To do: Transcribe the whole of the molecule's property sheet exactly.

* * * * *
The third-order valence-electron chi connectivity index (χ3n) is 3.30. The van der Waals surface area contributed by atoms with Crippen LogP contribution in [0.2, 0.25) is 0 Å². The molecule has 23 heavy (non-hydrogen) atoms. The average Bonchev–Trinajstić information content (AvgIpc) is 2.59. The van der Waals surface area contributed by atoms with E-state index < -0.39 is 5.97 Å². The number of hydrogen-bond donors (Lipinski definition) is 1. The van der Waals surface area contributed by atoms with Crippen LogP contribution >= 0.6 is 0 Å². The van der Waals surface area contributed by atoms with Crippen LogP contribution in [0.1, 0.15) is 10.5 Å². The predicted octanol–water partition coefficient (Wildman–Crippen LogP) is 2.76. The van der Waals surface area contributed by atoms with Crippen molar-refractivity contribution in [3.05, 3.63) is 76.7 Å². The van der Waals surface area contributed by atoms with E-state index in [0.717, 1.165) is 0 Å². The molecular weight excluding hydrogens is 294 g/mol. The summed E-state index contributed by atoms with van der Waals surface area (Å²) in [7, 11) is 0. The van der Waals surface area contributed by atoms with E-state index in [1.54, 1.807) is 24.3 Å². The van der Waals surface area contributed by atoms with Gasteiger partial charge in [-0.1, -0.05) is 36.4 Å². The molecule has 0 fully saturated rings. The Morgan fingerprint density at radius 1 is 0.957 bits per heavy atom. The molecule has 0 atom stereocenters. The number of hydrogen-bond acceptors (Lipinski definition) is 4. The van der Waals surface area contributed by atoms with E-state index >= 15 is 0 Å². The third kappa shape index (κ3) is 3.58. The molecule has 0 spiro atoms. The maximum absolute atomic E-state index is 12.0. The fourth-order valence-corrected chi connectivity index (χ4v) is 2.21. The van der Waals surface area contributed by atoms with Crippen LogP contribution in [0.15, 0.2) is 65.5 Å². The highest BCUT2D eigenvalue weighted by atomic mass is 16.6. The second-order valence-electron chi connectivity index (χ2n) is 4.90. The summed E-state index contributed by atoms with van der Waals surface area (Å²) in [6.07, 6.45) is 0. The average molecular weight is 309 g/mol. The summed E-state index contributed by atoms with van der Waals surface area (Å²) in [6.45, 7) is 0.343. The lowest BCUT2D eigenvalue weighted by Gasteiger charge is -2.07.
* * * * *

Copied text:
The third-order valence-electron chi connectivity index (χ3n) is 3.30. The van der Waals surface area contributed by atoms with Crippen LogP contribution in [0.2, 0.25) is 0 Å². The molecule has 23 heavy (non-hydrogen) atoms. The average Bonchev–Trinajstić information content (AvgIpc) is 2.59. The van der Waals surface area contributed by atoms with E-state index < -0.39 is 5.97 Å². The number of hydrogen-bond donors (Lipinski definition) is 1. The van der Waals surface area contributed by atoms with Crippen LogP contribution >= 0.6 is 0 Å². The van der Waals surface area contributed by atoms with Crippen LogP contribution in [0.1, 0.15) is 10.5 Å². The predicted octanol–water partition coefficient (Wildman–Crippen LogP) is 2.76. The van der Waals surface area contributed by atoms with Crippen molar-refractivity contribution in [3.05, 3.63) is 76.7 Å². The van der Waals surface area contributed by atoms with E-state index in [0.717, 1.165) is 0 Å². The molecular weight excluding hydrogens is 294 g/mol. The summed E-state index contributed by atoms with van der Waals surface area (Å²) in [7, 11) is 0. The van der Waals surface area contributed by atoms with E-state index in [1.54, 1.807) is 24.3 Å². The van der Waals surface area contributed by atoms with Gasteiger partial charge in [-0.1, -0.05) is 36.4 Å². The molecule has 0 fully saturated rings. The Morgan fingerprint density at radius 1 is 0.957 bits per heavy atom. The molecule has 0 atom stereocenters. The number of hydrogen-bond acceptors (Lipinski definition) is 4. The van der Waals surface area contributed by atoms with E-state index >= 15 is 0 Å². The third kappa shape index (κ3) is 3.58. The molecule has 0 spiro atoms. The maximum absolute atomic E-state index is 12.0. The fourth-order valence-corrected chi connectivity index (χ4v) is 2.21. The van der Waals surface area contributed by atoms with Crippen LogP contribution in [0.15, 0.2) is 65.5 Å². The highest BCUT2D eigenvalue weighted by atomic mass is 16.6. The second-order valence-electron chi connectivity index (χ2n) is 4.90. The summed E-state index contributed by atoms with van der Waals surface area (Å²) in [6.07, 6.45) is 0. The average molecular weight is 309 g/mol. The summed E-state index contributed by atoms with van der Waals surface area (Å²) in [6.45, 7) is 0.343. The lowest BCUT2D eigenvalue weighted by Gasteiger charge is -2.07.